Article Date: 9/1/2010

Working to Prevent Age-Related Macular Degeneration
Treatment Plan

Working to Prevent Age-Related Macular Degeneration

By Leo Semes, OD, FAAO

Dr. Regina Benjamin, U.S. Surgeon General, recently released a report titled "The Surgeon General's Vision for a Healthy and Fit Nation" (2010). In it she calls for a war against obesity, citing significant negative health outcomes. Among these are high blood pressure, high cholesterol, type 2 diabetes and its complications, coronary heart disease, and stroke, among others.

Recognizing the parallels between heart disease and age-related macular degeneration (AMD), we as eyecare professionals can fight the battle to preserve our aging patients' sight and vision. We can consider two premises: AMD is a potentially serious public health problem, and interventions may alter it favorably. What should eyecare professionals' role in AMD prevention, or at least amelioration, be?

Discuss Modifiable Behaviors

First, eyecare professionals can discuss lifestyle choices such as smoking cessation and dietary modifications with at-risk patients. The discussion about the negative health effects of smoking may seem awkward. The fact that cancer and loss of vision represent two of the most significant fears of older adults may serve as a good starting point. Evidence is undeniable concerning the association between cigarette smoking and AMD (Chu et al, 2008; Francis et al, 2007).

Beyond some general guidelines and new information from one preliminary study, we can rely on the results of the AREDS and AREDS2 studies. In addition, we can offer guided preventive measures such as sunlight protection, which I will discuss in another column. Let's look at the AREDS studies.

Learn From the AREDS Studies

The first AREDS study was conducted over a five-year period and, to be brief, demonstrated that patients with more advanced cases of AMD (all "dry") benefited from oral administration of antioxidant vitamins (C, E, and beta-carotene) plus zinc/copper. Other study medications included the antioxidant trio, zinc/copper, and placebo. A useful resource is the NEI summary of the study (www.nei.nih.gov/amd/summary.asp). The Web site includes Frequently Asked Questions that may be valuable to patients.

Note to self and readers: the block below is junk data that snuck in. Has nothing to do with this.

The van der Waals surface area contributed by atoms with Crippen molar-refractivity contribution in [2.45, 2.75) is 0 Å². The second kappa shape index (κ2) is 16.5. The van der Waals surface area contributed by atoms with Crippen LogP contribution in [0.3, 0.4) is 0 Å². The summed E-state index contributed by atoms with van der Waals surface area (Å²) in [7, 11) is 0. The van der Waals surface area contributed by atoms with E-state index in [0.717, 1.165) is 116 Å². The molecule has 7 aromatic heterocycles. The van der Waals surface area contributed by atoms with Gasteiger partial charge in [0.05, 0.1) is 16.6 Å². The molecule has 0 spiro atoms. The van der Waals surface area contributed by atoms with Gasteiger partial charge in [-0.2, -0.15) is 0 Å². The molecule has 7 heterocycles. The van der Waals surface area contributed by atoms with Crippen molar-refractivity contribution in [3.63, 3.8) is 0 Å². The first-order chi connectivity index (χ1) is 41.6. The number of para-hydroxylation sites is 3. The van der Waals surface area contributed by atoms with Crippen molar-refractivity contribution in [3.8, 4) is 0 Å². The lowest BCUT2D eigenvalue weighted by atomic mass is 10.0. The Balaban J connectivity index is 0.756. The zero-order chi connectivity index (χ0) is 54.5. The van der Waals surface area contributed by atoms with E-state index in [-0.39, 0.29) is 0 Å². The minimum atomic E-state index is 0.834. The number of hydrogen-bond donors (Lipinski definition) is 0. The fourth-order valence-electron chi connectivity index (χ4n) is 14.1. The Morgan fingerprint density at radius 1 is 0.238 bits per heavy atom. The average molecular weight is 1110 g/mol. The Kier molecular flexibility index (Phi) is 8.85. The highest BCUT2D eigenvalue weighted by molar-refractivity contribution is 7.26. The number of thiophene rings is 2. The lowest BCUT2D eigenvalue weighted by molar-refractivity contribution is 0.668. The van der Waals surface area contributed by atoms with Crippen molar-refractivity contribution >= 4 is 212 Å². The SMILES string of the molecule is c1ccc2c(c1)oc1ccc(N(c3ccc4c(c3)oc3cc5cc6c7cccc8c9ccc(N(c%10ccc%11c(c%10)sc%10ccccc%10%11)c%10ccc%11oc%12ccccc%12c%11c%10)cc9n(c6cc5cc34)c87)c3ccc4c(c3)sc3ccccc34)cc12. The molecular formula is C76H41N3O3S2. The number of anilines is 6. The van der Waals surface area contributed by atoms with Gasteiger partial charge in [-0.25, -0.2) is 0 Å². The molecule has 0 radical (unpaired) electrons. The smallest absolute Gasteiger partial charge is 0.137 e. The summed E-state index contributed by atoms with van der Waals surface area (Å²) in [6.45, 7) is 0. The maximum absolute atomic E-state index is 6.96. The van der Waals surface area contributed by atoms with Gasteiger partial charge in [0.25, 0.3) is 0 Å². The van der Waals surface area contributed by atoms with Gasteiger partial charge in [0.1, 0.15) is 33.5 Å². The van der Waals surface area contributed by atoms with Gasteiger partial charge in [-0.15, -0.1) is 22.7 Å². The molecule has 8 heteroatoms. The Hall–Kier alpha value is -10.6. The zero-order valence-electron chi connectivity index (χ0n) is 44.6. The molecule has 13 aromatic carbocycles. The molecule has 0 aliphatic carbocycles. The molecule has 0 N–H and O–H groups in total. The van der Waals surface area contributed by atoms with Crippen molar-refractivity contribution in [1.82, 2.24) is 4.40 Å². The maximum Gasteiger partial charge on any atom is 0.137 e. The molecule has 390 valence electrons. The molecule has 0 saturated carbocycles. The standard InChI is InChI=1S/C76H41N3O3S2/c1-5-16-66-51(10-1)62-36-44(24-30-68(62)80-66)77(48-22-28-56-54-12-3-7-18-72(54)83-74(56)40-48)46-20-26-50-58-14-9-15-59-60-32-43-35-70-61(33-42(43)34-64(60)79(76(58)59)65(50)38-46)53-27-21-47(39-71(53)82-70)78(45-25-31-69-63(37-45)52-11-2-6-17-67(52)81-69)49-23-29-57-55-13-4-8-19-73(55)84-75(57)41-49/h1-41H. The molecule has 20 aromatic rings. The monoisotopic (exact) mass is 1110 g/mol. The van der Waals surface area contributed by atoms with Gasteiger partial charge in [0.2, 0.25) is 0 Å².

AREDS guidance suggested the study formulation for those at highest risk of suffering vision loss from AMD. A simplified fiveyear risk tabulation is available (Ferris et al, 2005). Essentially, patients who have large drusen and pigment disturbances within the macula are at highest risk.

AREDS2 has completed recruitment, and the results will be available in 2014. The purpose is to evaluate the effect of the two dietary xanthophylls (lutein and zeaxanthin), which have been shown to accumulate in the macula when administered orally, and the effect of two omega-3 longchain polyunsaturated fatty acids, docosahexaenoic acid (DHA) and eicosapentaenoic acid (EPA), on progression to advanced AMD and/or moderate vision loss in people at moderate-to-high risk for progression. Patients will be randomized to one of three interventions (lutein/zeaxanthin [L/Z], omega-3, and both L/Z and omega-3) plus a placebo group.

In both of these studies, the minimum age for inclusion was 50 years. So, for our over-50 patients at high risk, what is the best guidance? Based on AREDS, that would be the combination of high doses of antioxidant vitamins and zinc. Based on one preliminary report from AREDS2, it appears that omega-3 intake reduces the risk of progression from bilateral drusen to central geographic atrophy (SanGiovanni et al, 2008). Stay tuned. CLS

For references, please visit www.clspectrum.com/references.asp and click on document #178.


Dr. Semes is a professor of optometry at the UAB School of Optometry.

Contact Lens Spectrum, Issue: September 2010